Butyric Acid

Title: Butyric Acid
CAS Registry Number: 107-92-6
CAS Name: Butanoic acid
Additional Names: n-butyric acid; ethylacetic acid
Molecular Formula: C4H8O2
Molecular Weight: 88.11
Percent Composition: C 54.53%, H 9.15%, O 36.32%
Line Formula: CH3CH2CH2COOH
Literature References: Discovered by Lieben and Rossi in 1869. Present in butter as an ester to the extent of 4-5%. Obtained by suitable fermentation of carbohydrates; prepn from n-propanol + CO at 200 atm in the presence of Ni(CO)4 and NiI2: Reppe et al., Ann. 582, 83 (1953); lab prepn from ethylmalonic acid: Gattermann-Wieland, Praxis des Organischen Chemikers (de Gruyter, Berlin, 40th ed., 1961) p 221. Toxicity study: Smyth et al., Arch. Ind. Hyg. Occup. Med. 10, 61 (1954).
Properties: Oily liq; unpleasant, rancid odor. d420 0.959. bp 163.5°. mp -7.9°. nD20 1.3991. Flash pt, closed cup: 170°F (77°C). Neutralization value 636.79. Miscible with water, alcohol, ether. The calcium salt of this acid is less soluble in hot than in cold water (difference from isobutyric acid). LD50 orally in rats: 8.79 g/kg (Smyth).
Melting point: mp -7.9°
Boiling point: bp 163.5°
Flash point: Flash pt, closed cup: 170°F (77°C)
Index of refraction: nD20 1.3991
Density: d420 0.959
Toxicity data: LD50 orally in rats: 8.79 g/kg (Smyth)
Derivative Type: Magnesium salt
Additional Names: Magnesium butyrate
Molecular Formula: C8H14MgO4
Molecular Weight: 198.50
Percent Composition: C 48.41%, H 7.11%, Mg 12.24%, O 32.24%
Properties: Deliquesc leaflets. Sol in water. Keep well closed.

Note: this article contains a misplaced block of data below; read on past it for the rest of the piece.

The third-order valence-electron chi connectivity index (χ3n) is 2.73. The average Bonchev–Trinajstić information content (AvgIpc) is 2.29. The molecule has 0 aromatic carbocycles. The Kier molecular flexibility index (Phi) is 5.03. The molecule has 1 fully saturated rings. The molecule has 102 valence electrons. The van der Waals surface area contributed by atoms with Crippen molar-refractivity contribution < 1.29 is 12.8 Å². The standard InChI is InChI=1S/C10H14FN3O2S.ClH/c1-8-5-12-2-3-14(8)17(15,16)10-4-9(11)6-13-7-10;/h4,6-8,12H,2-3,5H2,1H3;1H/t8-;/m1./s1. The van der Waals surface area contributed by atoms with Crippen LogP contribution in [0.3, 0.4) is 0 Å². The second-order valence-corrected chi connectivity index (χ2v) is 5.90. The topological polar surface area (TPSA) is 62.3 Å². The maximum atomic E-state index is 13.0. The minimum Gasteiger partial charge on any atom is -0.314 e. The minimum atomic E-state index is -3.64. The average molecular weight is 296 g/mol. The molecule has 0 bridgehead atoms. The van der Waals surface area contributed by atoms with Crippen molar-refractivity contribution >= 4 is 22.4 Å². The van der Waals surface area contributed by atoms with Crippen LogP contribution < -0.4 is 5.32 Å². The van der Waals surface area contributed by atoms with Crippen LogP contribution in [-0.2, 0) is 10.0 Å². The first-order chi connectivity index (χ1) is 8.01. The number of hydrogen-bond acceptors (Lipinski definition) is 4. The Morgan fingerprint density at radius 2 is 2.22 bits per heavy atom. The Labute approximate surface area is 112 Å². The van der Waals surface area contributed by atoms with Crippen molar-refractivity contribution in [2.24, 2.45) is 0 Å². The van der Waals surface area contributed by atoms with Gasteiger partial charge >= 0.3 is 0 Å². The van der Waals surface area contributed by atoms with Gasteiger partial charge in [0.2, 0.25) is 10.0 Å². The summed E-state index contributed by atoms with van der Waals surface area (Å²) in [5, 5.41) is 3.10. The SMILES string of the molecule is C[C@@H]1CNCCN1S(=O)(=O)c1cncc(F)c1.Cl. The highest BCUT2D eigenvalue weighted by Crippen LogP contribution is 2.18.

Use: Manuf of esters, some of which serve as bases of artificial flavoring ingredients of certain liqueurs, soda-water syrups, candies; also for varnishes; as decalcifier of hides.
Butyric Anhydride Butyroin Butyrolactone Butyronitrile Buzepide

Butyric acid
Skeletal structure Flat structure
Space filling model
CAS number 107-92-6 YesY
PubChem 264
ChemSpider 259 YesY
EC number 203-532-3
UN number 2820
DrugBank DB03568
KEGG C00246 YesY
MeSH Butyric+acid
ChEBI CHEBI:30772 YesY
IUPHAR ligand 1059
RTECS number ES5425000
Jmol-3D images Image 1
Image 2
Molecular formula C4H8O2
Molar mass 88.11 g mol−1
Appearance Colorless liquid
Odor unpleasant and obnoxious
Density 0.9595 g/mL
Melting point −7.9 °C; 17.8 °F; 265.2 K
Boiling point 163.5 °C; 326.3 °F; 436.6 K
Solubility in water miscible
Solubility slightly soluble in CCl4
miscible with ethanol, ether
log P 0.79
Acidity (pKa) 4.82
Refractive index (nD) 1.3991 (20 °C)
Viscosity 0.1529 cP
heat capacity C
178.6 J/K mol
MSDS External MSDS
EU classification Harmful XnCorrosive C
R-phrases R20 R21 R22 R34 R36 R37 R38
NFPA 704
NFPA 704.svg
Flash point 72 °C; 162 °F; 345 K
Autoignition temperature 452 °C; 846 °F; 725 K
Explosive limits 2-10%
Related compounds
Other anions butyrate
Related carboxylic acids propionic acid
acrylic acid
succinic acid
malic acid
tartaric acid
crotonic acid
fumaric acid
pentanoic acid
Related compounds butanol
methyl butyrate
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Except where noted otherwise, data are given for materials in their standard state (at 25 °C (77 °F), 100 kPa)
Infobox references

Butyric acid (from Greek βούτυρο, meaning "butter"), also known under the systematic name butanoic acid, is a carboxylic acid with the structural formula CH3CH2CH2-COOH. Salts and esters of butyric acid are known as butyrates or butanoates. Butyric acid is found in milk, especially goat, sheep and buffalo milk, butter, Parmesan cheese, and as a product of anaerobic fermentation (including in the colon and as body odor). It has an unpleasant smell and acrid taste, with a sweetish aftertaste (similar to ether). It can be detected by mammals with good scent detection abilities (such as dogs) at 10 ppb, whereas humans can detect it in concentrations above 10 ppm.

Butyric acid was first observed (in impure form) in 1814 by the French chemist Michel Eugène Chevreul. By 1818, he had purified it sufficiently to characterize it.[1] The name of butyric acid comes from the Latin word for butter, butyrum (or buturum), the substance in which butyric acid was first found.